Morphological studies of congenital anomalies have mainly focused on abnormal shape (i.e. malformation) and thus on disturbed organogenesis. However, in regard to postnatal functions of organs that develop through branching mechanisms, organ size is another important morphological feature. These organs consist of a large number of structural and functional units, such as nephrons in the kidney, and the total number of these units, that is approximately proportional to the organ size, has been shown to vary widely among individuals...
December 2010: Congenital Anomalies
M A Pal'tsev, I M Kvetnoĭ, V O Poliakova, T V Kvetnaia, A V Trofimov
The review discusses in detail the mechanisms of aging from the position of common signaling molecules produced in three regulatory systems: the nervous, endocrine and immune ones. It is shown that the neuroimmunoendocrine hormonal regulation of homeostasis plays the important role in the complex chain of processes that lead to aging of cells, tissues, organs and body as a whole. Particular attention is paid to morpho-functional involution of nervous, endocrine and immune systems, which is accompanied by a breach of elaborate signaling molecules...
2009: Advances in Gerontology, Uspekhi Gerontologii
David A Ballok, Boris Sakic
Neurologic and psychiatric (NP) manifestations are severe complications of systemic lupus erythematosus (SLE). As commonly seen in patients, spontaneous disease onset in the MRL/MpJ-Fas(lpr)/J (MRL-lpr) mouse model of NP-SLE is accompanied by increased autoantibodies, pro-inflammatory cytokines and behavioral dysfunction which precede neuroinflammation and structural brain lesions. The role of purinergic receptors in the regulation of immunity and behavior remains largely unexplored in the field of neuropsychiatry...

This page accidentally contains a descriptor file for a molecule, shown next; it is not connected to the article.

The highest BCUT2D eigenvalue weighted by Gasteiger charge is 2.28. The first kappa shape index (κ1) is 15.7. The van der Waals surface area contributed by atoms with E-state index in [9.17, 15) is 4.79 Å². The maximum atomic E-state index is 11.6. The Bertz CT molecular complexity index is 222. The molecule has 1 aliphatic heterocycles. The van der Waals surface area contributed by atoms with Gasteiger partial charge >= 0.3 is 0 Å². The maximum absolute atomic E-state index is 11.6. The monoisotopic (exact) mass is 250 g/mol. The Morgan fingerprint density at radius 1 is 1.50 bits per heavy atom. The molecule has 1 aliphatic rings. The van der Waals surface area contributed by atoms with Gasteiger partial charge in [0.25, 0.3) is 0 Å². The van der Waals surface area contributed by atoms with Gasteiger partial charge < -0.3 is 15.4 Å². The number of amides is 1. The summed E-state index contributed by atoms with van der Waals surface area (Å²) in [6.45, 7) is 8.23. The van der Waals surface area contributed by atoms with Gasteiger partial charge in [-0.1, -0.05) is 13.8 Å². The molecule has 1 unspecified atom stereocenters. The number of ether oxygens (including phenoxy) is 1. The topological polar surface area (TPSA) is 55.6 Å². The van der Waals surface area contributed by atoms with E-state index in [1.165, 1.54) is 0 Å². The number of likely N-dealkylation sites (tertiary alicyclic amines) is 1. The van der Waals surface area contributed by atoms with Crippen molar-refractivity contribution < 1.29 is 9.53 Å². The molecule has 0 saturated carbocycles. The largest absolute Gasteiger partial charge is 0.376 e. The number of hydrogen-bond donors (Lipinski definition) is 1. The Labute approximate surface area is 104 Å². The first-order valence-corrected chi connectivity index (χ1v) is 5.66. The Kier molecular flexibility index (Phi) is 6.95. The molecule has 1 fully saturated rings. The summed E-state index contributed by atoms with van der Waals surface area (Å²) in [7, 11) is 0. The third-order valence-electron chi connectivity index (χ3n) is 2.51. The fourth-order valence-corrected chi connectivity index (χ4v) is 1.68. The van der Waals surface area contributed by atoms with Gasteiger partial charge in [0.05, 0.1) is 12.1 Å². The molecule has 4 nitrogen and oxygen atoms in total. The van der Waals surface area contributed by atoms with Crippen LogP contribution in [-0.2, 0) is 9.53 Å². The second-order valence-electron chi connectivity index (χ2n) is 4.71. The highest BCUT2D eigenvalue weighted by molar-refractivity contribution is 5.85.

November 2008: Brain, Behavior, and Immunity
D Chida, O Hashimoto, M Kuwahara, H Sagara, T Osaka, H Tsubone, Y Iwakura
AIMS/HYPOTHESIS: Proinflammatory cytokines, including IL-1, exert pleiotropic effects on the neuro-immuno-endocrine system. Previously, we showed that mice with knockout of the gene encoding IL-1 receptor antagonist (Il1ra (-/-), also known as Il1rn (-/-)) have a lean phenotype. The present study was designed to analyse the mechanisms leading to this lean phenotype. METHODS: Il1ra (-/-) mice were fed a high-fat diet following weaning. Energy expenditure, body temperature, heart rate, blood parameters, urinary catecholamines and adipose tissue were analysed...
September 2008: Diabetologia
E V Loseva, N A Loginova, I G Akmaev
The review analyses contemporary data on the role of the interferon-alpha in the central nervous systems. Interferon-alpha is one of the key polyfunctional cytokines providing integrative activity of the neuro-immuno-endocrine complex. The emphasis is made on the molecular mechanisms of anti-viral, anti-proliferative and neuromodulating actions of the interferon-alpha in the brain. Mechanisms of its involvement in regulation of pain, sleep, body temperature, circadian rhythms, food consumption etc. are considered...
April 2008: Uspekhi Fiziologicheskikh Nauk
John Gordon
No abstract text is available yet for this article.
June 2008: Seminars in Cancer Biology